Coronavirus Act 2020 & its impact on long-term care
On 25 March 2020 the government enacted the Coronavirus Act 2020. In an incredibly short space of time, a great deal of legislation has been changed and with immediate impact.
Specialist care solicitor Heledd Wyn explains the implications for those who find themselves or their relatives needing long-term care.
NHS Continuing Health Care assessments
Clinical Commissioning Groups will no longer be required to complete NHS Continuing Health Care Assessments. This means that those people who may be eligible for their care funded by the NHS will not be assessed for the time being. Therefore, by default, care will be means tested.
Local authorities are to be given wider powers to delay care assessments for individuals and their carers. I often recommend that people get these assessments done as a matter of course to ensure that the correct care and support is provided – but this is no longer needed.
However, it is important to remember that while these obligations may now be suspended or delayed, the concerns that those who need long-term care will not be going away. Getting the right advice at the right time from the right people will be just as valuable as in less extreme circumstances
How can a solicitor help?
A specialist solicitor who understands the care system can provide advice and support in the following ways:
- Care Funding Explain how the new means testing for NHS Continuing Healthcare will work and what you need to do. We can also explore retrospective reviews for NHS Care Act needs if required.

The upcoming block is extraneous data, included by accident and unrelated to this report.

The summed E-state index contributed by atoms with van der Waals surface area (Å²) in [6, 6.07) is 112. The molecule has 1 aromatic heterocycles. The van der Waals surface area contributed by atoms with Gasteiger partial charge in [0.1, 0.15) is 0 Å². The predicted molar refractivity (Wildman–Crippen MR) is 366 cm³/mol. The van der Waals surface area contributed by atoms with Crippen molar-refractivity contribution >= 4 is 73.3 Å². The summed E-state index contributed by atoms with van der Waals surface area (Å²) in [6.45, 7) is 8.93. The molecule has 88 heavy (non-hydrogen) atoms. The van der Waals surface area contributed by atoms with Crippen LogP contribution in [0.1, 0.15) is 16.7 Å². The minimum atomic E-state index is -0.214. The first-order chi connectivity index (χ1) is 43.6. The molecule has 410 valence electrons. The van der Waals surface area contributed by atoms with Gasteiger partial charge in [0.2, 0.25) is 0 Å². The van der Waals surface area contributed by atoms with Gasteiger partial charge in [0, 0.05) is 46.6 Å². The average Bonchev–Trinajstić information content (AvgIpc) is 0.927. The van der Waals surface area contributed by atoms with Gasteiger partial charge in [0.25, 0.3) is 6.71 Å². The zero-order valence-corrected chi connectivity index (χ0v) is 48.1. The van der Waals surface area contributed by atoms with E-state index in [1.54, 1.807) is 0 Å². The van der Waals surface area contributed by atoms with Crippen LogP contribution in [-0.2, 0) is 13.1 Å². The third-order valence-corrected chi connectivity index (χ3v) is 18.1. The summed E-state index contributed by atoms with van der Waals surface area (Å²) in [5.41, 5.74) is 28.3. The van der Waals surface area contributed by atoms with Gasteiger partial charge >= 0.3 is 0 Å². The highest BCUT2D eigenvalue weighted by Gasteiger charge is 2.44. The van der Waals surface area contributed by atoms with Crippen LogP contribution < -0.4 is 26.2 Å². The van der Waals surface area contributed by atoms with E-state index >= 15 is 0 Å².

- Wills & Estate Planning Look at how best to structure the Will of a spouse when one of you requires care
- Lasting Powers of Attorney This is a legal document that lets you appoint one or more people, to help you make decisions or to make decisions on your behalf. They cover financial and health and welfare decisions. Without an LPA, no one has legal authority to deal with any financial or business matters or make any decisions on your behalf.
- Advance Decisions Often referred to as a ‘Living Will’ allows you to make the decision now to refuse a specific type of treatment some time in the future. It lets your family, carers and health professional know your wishes should you be unable to communicate those decisions yourself.
- Court of Protection If there is no Lasting Power of Attorney in place and mental capacity has been lost, you may need to make an application to the Court of Protection in order to take control of a person’s finances and healthcare decisions.
Our friendly team of care planning solicitors regularly assist individuals and their carers to navigate the systems and processes surrounding long-term care.